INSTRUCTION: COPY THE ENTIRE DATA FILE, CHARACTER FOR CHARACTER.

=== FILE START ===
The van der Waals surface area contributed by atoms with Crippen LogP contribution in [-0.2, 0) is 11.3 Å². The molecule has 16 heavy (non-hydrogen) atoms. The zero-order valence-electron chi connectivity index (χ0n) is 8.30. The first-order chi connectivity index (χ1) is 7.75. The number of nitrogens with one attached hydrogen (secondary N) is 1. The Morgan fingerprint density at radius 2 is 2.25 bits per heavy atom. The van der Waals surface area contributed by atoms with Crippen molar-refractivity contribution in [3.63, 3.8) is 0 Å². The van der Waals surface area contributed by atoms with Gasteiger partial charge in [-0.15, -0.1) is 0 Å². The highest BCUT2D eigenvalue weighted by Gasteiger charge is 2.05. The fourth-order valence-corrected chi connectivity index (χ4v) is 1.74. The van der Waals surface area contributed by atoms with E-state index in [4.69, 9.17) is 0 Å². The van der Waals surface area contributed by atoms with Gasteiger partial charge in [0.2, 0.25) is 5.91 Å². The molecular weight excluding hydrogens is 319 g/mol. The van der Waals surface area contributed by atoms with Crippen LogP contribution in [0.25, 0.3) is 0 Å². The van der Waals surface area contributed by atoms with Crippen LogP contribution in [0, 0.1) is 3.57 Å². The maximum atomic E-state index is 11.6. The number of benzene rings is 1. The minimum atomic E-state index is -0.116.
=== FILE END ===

The van der Waals surface area contributed by atoms with Crippen LogP contribution in [-0.2, 0) is 11.3 Å². The molecule has 16 heavy (non-hydrogen) atoms. The zero-order valence-electron chi connectivity index (χ0n) is 8.30. The first-order chi connectivity index (χ1) is 7.75. The number of nitrogens with one attached hydrogen (secondary N) is 1. The Morgan fingerprint density at radius 2 is 2.25 bits per heavy atom. The van der Waals surface area contributed by atoms with Crippen molar-refractivity contribution in [3.63, 3.8) is 0 Å². The van der Waals surface area contributed by atoms with Gasteiger partial charge in [-0.15, -0.1) is 0 Å². The highest BCUT2D eigenvalue weighted by Gasteiger charge is 2.05. The fourth-order valence-corrected chi connectivity index (χ4v) is 1.74. The van der Waals surface area contributed by atoms with E-state index in [4.69, 9.17) is 0 Å². The van der Waals surface area contributed by atoms with Gasteiger partial charge in [0.2, 0.25) is 5.91 Å². The molecular weight excluding hydrogens is 319 g/mol. The van der Waals surface area contributed by atoms with Crippen LogP contribution in [0.25, 0.3) is 0 Å². The van der Waals surface area contributed by atoms with Crippen LogP contribution in [0, 0.1) is 3.57 Å². The maximum atomic E-state index is 11.6. The number of benzene rings is 1. The minimum atomic E-state index is -0.116.